Aggressive, competitive and determined. It couldn't be any more appropriate that a ferocious hurricane by the name of Jack Johnson was snapped up by Carolina in the 2005 NHL Entry Draft.
Johnson, a product of the US National Development Program, has long been praised for his hard-nosed approach to the game and will soon be given the opportunity to prove his attributes in Raleigh, North Carolina.
Described by scouts as a dominant two-way force on the blueline, he was truly a man amongst boys playing for the US Under-18 National Development Program. Much is credited to his gritty, intense style of play which is described best - he says - by a close friend.
"Sidney (Crosby) says the eyes just roll back in my head, I don't know," Johnson jokingly points out his pal's assessment on the source of his spirited style of play. "I would never do anything like that in ordinary life. But it's a sport mentality. My father taught me to play tough to survive in hockey and that's what I have to do."
Johnson's father, Jack Sr., was drafted in the ninth round of the 1973 NHL Entry Draft by the Chicago Blackhawks. Coincidentally, Crosby's father Troy was also drafted, in his case by the Montreal Canadiens in the 12th round of the 1984 NHL Entry Draft. This is just one of the bonds the boys shared after meeting while attending St. Mary's-Shattuck prep school three seasons ago. Johnson says they even orient their goals to feed off one another - citing specifically their intention to go consecutively in the NHL Draft which just passed.
"We push each other a lot, and he's helped me get to the opportunity," he said of Crosby's influence. "(The promise to go one-two) was something that was very serious when we decided we wanted to go behind each other. It was serious and it helped drive both of us - especially me since I had more ground to cover."
The feat seemed improbable at the time they made the pact last summer, but they came within one draft position of accomplishing their goal, with the Mighty Ducks of Anaheim opting for forward Bobby Ryan. Johnson's tenacity and goal-oriented character distinguished him from other defensemen available. And while he credits Crosby for pushing him, the feeling is mutual between the two, like the time Johnson came to Crosby's protection at Shattuck.
"That's a long story but I'll tell it to you," Johnson elaborates. "Sidney and I were in the same history class and our teacher was the (junior varsity) ball coach. He hated this team and its pitcher so he recruited me to play one game. So I played one game to shut this team up for an extra credit in the class."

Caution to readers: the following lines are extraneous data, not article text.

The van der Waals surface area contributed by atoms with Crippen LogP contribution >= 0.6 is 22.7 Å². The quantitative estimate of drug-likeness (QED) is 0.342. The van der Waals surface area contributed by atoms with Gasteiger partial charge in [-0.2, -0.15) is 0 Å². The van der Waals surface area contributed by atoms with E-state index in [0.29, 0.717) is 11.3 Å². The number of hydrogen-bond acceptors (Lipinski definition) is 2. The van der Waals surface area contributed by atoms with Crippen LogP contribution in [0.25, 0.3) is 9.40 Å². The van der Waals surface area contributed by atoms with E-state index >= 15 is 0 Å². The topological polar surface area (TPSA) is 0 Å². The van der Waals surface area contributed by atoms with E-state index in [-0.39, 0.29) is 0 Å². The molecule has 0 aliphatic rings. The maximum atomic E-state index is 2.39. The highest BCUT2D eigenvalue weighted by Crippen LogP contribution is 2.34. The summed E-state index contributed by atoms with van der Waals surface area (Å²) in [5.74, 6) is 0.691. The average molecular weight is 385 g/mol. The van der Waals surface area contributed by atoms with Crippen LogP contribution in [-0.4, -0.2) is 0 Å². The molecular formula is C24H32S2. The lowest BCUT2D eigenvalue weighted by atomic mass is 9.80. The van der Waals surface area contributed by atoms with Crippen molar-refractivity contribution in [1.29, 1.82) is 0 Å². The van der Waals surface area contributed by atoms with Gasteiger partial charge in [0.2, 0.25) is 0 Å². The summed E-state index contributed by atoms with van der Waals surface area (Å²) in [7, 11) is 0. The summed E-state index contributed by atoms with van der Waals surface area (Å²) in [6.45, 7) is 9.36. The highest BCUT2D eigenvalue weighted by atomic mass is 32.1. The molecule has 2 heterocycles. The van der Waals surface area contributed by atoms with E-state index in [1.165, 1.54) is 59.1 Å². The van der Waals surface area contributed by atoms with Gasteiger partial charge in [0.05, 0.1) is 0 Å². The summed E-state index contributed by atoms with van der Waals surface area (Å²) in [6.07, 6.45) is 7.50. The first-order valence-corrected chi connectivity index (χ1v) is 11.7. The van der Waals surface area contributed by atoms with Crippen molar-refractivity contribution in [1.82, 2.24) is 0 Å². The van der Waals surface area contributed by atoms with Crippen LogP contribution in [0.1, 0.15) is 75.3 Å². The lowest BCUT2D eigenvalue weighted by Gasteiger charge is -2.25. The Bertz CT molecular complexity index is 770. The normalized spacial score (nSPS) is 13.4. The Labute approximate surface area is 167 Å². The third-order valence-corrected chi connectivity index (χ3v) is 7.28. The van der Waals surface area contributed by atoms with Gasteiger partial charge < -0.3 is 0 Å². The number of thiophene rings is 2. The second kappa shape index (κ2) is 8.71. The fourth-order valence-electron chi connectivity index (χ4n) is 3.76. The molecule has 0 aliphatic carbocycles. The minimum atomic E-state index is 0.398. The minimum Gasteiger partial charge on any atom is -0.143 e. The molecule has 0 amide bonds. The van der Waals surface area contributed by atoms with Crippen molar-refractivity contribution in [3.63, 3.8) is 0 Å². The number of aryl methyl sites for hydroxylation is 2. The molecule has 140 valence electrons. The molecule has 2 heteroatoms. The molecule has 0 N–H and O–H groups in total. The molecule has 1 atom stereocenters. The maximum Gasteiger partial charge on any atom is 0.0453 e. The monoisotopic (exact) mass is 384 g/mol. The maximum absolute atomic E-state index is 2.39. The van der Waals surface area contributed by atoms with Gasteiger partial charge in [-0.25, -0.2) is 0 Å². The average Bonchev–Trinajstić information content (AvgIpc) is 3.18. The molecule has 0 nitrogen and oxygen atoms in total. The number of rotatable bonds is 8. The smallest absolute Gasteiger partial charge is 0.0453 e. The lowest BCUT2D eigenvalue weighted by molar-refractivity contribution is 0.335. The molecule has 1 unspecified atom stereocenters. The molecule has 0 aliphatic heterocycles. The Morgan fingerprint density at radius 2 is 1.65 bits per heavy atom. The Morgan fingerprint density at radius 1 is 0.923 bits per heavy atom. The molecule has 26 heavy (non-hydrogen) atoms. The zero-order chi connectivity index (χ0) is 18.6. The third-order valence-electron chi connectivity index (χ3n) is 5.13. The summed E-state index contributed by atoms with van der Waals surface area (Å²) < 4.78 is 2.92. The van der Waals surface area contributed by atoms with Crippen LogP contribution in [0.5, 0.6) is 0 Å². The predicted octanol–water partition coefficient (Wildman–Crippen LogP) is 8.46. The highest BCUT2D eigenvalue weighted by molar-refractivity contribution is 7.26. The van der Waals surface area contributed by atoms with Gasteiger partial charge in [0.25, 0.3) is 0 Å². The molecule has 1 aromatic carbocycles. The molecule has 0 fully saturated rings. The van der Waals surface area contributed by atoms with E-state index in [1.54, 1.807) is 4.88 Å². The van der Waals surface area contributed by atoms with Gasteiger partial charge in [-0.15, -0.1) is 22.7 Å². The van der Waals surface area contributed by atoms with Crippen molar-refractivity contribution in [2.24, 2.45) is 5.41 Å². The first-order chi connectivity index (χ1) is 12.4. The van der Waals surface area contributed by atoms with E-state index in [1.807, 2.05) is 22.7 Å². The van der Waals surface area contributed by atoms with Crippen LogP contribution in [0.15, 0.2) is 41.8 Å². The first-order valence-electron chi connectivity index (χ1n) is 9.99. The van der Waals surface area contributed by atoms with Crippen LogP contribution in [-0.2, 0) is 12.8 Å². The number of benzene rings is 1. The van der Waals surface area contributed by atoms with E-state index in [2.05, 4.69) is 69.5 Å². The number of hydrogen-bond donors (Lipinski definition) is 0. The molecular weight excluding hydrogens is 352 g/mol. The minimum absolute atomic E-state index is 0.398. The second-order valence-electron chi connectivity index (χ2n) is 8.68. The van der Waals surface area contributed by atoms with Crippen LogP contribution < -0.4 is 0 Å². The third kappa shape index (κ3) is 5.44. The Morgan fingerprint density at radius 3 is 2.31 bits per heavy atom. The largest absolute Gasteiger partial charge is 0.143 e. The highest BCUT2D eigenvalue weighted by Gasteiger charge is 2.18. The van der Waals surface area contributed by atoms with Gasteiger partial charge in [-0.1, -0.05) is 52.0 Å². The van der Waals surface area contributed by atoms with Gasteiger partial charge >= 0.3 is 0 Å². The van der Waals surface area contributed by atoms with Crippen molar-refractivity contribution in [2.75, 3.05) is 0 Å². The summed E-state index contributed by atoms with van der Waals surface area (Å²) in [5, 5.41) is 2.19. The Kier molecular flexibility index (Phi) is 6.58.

"I came to bat and I was thinking: how am I going to run the pitcher? So I said I would have to get hit by a pitch. I stood on the plate and looked at Sidney who knew I was going to charge the mound. So I got hit. Sidney was the best ball player on the team and the pitcher wouldn't stop chirping at him."
The University of Michigan is ecstatic to have Johnson's commitment to bring his fiery character to the program for the 2005/06 season. While he knows the possibility is there to play in the NHL within months, he sees the bigger picture.
"I'll take a look at all my options, but right now the plan is to play at Michigan in the fall," he said.
With the praise Johnson is receiving across the hockey world, one would have to call him a lock for the NHL next season. Jack Skille, a teammate of Johnson for the past two seasons in the US National Development Program and the seventh overall pick in the draft, is in awe of his potential.
"When I'm on the bench, it's amazing to see him go out there and just crush guys," Skille marveled. "He's just a man among boys out there - it's scary. I'm going to have a rough time playing against him next year, but it's going to be fun. He's great. His stick-handling skills; he fakes one way and goes the other; the spin move; those are all the little things he does that are just amazing. They're things I probably wouldn't be able to do and it's just fun to watch."
Johnson, awfully gentlemanly despite the occasional bad-boy antics, responds in kind to Skille's comments.
"He (Skille) is also an amazing player to watch. The way he overpowers people, leans on the wall and bumps them every time," he said. "He cuts in (on other players) and lets go a great shot. He has one of the best snap shots. Skille's a player you (would rather) play with than against."
JACK OF ALL TRADES
Scouts describe Johnson as having a complete approach to hockey, an all-around talent with all-star potential.
"I want to be valuable both ways," Johnson says. "I want to stay in the grey area and play like a Chris Pronger or Scott Stevens in the defensive zone. Then when I cross the red line and I turn into an Alexei Kovalev or Scott Niedermayer."
But can he already withstand the physical trials and tribulations of professional hockey?
"I learned playing against guys who were older, and I had to play that way if I didn't want to be killed."
Some day, somewhere an old timer will tell tales of hurling for Shattuck and surviving the Jack Bull.